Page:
Greater degree of body size plasticity in males than females of the rhinoceros beetle Trypoxylus dichotomus
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Female body size is more sensitive to the environmental conditions during development than male body size in many insect species with female-biased sexual size dimorphism (SSD) (i.e., females are larger than males). However, the sexual difference in body size plasticity is largely unknown in species with male-biased SSD. Here, I conducted a laboratory experiment using low- and high-quality diets to examine sexual differences in body size plasticity in the male-larger rhinoceros beetle Trypoxylus dichotomus Linnaeus, 1771 (Coleoptera: Scarabaeidae). I found that male body size was much more greatly affected by nutritional status than female body size. The stronger condition dependency in male body size is likely associated with sexual selection for male body size. Furthermore, in wild-caught beetles, males showed larger body size differences between years within populations, while the body size of females was more constant. Within populations and years, male body size also showed greater variation than female body size. In addition, SSD of field-caught beetles was usually much smaller than that of lab-reared beetles of corresponding populations. Thus, the stronger condition dependency of male body size in this species probably has profound effects on the variation of observed body size and SSD among and within populations.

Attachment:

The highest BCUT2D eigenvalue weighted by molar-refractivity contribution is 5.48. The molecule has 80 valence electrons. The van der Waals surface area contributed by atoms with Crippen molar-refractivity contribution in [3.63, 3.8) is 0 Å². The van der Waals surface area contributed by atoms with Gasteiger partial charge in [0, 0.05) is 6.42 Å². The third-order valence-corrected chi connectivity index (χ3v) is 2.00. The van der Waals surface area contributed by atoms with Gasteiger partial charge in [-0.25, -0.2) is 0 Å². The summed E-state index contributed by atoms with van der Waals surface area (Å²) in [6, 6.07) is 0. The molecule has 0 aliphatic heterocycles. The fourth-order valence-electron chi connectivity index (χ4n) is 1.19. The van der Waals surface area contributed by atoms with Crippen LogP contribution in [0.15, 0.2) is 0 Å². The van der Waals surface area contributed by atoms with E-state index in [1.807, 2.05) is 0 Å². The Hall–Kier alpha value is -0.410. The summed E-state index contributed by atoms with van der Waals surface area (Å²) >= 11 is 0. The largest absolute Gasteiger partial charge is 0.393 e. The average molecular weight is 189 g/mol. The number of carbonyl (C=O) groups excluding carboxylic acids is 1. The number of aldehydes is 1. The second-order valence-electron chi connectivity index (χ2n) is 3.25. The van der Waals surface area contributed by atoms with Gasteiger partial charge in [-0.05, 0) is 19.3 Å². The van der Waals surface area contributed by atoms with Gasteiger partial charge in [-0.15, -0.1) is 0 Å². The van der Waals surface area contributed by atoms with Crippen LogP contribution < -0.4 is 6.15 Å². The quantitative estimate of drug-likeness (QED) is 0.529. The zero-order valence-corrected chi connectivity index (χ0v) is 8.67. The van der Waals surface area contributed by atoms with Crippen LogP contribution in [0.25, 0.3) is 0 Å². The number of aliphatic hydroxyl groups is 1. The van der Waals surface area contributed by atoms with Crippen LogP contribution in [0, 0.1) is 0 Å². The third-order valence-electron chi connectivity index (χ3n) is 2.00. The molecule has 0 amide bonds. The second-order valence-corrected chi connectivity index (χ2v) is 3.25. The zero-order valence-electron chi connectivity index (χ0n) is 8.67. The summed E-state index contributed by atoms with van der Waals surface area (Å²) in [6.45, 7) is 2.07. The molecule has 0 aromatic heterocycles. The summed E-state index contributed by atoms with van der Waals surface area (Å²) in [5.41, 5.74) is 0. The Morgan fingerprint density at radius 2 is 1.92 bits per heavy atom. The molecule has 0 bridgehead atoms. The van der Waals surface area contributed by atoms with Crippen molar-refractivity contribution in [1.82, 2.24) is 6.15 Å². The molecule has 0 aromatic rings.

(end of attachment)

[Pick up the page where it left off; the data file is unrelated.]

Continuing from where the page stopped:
KeywordsColeoptera Intrasexual selection Life-history traits Phenotypic plasticity Scarabaeidae Sexual size dimorphism (SSD)
I would like to thank Dr. Takuma Takanashi, Hiroshi Makihara and Aika Kawachi for their help in collecting beetles and morphological measurement. I am very grateful to the two anonymous reviewers and the associate editor for valuable comments on the manuscript. This study was supported by JSPS Grant-in-Aid for Research Activity Start-up, Grant number 17H06901.
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